investoree: Blueliner did you notice the 3% stake taken in HAYT yesterday by Oryx International Growth Fund. Normally when an institutional stake is first taken or increased it is accompanied by an increase in the companies share price not a drop. I am a strong believer in this company long term (irrespective of the current low oil price)and again increased my holding (probably the last top up for a while as this has now become the largest holding in my portfolio at 115,000 shares). I looked at the annual reports for Oryx and they seem to be a well run company which gives me some confidence going forward.
aleman: I've been holding off on the supermarkets and plumped recently for DEB and MCB instead. (DEB have done well so far for me but MCB which haven't bottomed yet although I think they are trying.) If I was going to buy TSCO, I think I would do it now. Sales and margins look bad but it was down to suicidal voucher schemes earlier this year which seem to have stopped. I suspect volumes are actually up (can't find this info in results), as cheaper prices have drawn more customers in, and I think margins will bounce back on slightly higher volume in H2 which will lift the turnover and profit figure. I strongly suspect we will get an announcement on a share options package for the new directors in the next few days that will be based on the current depressed share price that the suicidal voucher scheme and overly sharp dividend cut have brought. If margin and profit are set to bounce in H2, it is a masterstroke of timing and the old boy network to announce the (expected) very poor results on the day weak retail sales number came out thanks to poor clothes sales in a warm September. Coincidence? I've seen lots of them over the years. If I had some spare cash, I might buy a few even though I prefer shares with more yield. I don't think I'm prepared to sell anything to do it, though. I need all my dividend income this year as I need to borrow as much as possible in a few months time, based in this tax year's income, to make a higher offer on that house. I could still be tempted by SBRY which have fallen back a touch on the bad news from TSCO and UK retail sales. It seems like a second chance to buy them on a good yield after, perhaps, already bottoming.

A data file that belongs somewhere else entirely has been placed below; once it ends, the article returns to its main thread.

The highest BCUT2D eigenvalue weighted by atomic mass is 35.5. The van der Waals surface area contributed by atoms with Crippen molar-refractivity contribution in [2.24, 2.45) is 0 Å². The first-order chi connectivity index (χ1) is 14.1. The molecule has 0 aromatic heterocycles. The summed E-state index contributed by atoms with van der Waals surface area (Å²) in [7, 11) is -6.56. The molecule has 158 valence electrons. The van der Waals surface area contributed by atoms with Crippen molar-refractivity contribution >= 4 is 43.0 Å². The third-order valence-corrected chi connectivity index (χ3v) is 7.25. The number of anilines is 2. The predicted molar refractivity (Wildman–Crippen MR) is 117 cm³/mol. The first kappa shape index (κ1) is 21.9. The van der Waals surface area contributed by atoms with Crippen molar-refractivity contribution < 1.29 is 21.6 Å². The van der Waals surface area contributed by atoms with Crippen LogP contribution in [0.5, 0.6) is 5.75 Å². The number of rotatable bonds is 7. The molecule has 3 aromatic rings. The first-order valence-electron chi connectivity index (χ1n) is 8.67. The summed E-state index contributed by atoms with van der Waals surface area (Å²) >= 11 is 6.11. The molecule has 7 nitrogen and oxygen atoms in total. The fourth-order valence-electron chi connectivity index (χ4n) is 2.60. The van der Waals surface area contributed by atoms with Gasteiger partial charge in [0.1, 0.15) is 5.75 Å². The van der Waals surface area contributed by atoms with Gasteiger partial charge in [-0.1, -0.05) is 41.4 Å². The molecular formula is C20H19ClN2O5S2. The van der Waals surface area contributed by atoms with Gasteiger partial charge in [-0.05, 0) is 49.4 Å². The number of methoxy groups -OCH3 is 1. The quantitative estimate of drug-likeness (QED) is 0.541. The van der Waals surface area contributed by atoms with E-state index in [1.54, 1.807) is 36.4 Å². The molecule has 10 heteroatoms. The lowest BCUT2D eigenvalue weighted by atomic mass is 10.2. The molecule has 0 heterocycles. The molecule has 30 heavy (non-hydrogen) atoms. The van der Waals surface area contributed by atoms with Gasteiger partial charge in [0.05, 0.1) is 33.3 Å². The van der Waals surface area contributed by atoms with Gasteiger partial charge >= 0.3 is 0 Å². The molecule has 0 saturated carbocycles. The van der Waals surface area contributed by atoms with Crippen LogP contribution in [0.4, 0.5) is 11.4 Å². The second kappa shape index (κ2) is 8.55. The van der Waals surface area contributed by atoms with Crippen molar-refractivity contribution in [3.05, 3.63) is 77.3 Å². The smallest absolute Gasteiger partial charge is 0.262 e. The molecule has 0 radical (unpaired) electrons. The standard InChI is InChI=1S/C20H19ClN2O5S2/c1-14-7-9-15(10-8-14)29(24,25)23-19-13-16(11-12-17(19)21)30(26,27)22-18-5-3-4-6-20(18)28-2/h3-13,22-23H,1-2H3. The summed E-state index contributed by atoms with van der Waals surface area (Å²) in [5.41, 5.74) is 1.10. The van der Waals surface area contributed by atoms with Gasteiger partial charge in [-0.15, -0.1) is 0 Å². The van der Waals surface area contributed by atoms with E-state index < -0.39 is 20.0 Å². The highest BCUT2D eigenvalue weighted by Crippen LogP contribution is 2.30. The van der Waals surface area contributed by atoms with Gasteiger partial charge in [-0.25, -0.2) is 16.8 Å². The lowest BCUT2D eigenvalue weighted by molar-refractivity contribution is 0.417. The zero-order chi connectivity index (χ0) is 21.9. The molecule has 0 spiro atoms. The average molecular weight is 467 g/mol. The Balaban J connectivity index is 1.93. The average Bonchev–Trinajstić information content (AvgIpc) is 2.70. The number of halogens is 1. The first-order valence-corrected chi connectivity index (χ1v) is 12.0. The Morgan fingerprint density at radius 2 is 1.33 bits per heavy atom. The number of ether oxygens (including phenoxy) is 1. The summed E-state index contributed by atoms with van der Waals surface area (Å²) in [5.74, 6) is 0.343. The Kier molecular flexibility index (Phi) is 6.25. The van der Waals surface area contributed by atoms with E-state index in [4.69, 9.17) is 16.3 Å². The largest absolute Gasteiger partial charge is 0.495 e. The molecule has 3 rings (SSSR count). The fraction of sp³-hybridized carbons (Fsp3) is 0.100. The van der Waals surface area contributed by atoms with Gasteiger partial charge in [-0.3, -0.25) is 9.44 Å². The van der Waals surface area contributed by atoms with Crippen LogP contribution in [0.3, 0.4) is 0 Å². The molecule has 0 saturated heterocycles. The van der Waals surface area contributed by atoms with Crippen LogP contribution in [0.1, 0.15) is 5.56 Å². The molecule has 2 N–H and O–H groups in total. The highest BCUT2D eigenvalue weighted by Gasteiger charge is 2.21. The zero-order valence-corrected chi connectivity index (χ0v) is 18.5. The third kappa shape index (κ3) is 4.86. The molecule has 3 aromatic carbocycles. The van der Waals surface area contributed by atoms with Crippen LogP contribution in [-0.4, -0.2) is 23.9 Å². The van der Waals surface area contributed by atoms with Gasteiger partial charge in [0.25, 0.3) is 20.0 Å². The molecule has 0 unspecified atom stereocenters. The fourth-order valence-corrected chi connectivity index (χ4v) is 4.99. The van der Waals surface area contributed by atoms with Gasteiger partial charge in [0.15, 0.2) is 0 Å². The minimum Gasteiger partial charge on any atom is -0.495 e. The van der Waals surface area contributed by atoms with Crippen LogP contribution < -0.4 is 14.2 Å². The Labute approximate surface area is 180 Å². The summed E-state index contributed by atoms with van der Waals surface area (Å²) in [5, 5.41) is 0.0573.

aleman: Thanks, Dr. Oh, I forgot to mention: Tesco have a new CEO. That could mean heavy discounting to buy share from Morrisons is to help try "kitchen sink" the results. It's amazing how often new top brass brings really awful results (which can be blamed on the previous management), a drop in the share price and a nice round of new share options granted. Miraculously, after that, results start to improve and the commentary gets more optimistic. 3 years later, the share price has doubled and maturing options are worth a fortune. The director then moves on to a new company where, funnily enough, the next results turn out much worse than expected.
Northern Foods share price data is direct from the London Stock Exchange